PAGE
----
As you can imagine, by putting software and communication tools into the cloud, managing them becomes a lot easier and less expensive. Think of it like editing a document in Google Docs. In the old days, if 10 people wanted to add notes to the text, they would have to share it among each other, which would create a lot of different files. Today, they can all edit the same document remotely, which updates in real-time. Everyone has access to the same file at the same time.

Voice Over Internet Protocol (VOIP)

Although communication tools like texting and live chat are becoming much more commonplace, phone calls are still one of the best ways for customers to contact a business. However, managing a bunch of different phone lines can be challenging and expensive.

VOIP gets around this by using the internet to make and receive phone calls. If you’ve ever called someone via Facebook Messenger, then you understand how that works.

The primary benefit of VOIP is that numbers aren’t tied to a physical location or device. When someone calls your phone number, only your phone will ring. However, for a business, you may want those calls to be distributed among different employees or contact center reps. Because the call is coming through the internet, it can be redirected as necessary without having to have physical phone lines.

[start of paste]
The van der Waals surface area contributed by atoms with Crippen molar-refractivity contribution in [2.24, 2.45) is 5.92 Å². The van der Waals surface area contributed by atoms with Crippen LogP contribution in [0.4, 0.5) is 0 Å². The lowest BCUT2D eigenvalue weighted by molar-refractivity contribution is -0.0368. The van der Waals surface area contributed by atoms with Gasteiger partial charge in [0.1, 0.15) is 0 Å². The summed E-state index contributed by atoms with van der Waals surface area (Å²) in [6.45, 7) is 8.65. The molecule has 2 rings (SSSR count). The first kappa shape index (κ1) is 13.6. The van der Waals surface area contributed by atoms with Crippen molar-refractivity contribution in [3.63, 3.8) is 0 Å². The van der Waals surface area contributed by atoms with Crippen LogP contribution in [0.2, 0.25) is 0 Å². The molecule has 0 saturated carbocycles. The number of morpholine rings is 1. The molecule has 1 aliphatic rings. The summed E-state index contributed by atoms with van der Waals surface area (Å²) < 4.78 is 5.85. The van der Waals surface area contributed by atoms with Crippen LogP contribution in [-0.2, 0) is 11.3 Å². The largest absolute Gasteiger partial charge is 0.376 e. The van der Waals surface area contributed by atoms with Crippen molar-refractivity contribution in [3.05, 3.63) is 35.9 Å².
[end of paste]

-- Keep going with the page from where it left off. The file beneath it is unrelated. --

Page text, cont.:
For example, if you have an office phone and a personal phone, calls can be directed to your personal line when you’re not at work. This way, people can still reach you, rather than leaving a message and waiting for you to get back.

VOIP is a core component of UCaaS because it offers so much flexibility for your company. Not only that, but it’s cheaper and more streamlined, ensuring that you can be better at communicating with each other and your customers.

SIP Trunking

Another element of VOIP is SIP Trunking. This process gives you greater flexibility at a lower cost than traditional phone lines. In many cases, it can be up to 80 percent less. What sets SIP trunking apart from standard VOIP is that you can use it to piggyback on your current internet connection, as well as connect regular phone lines.

Overall, you can mix and match your telephony communication methods to suit your business’ needs. Also, it’s much easier to scale up as necessary, all without incurring massive costs in the process.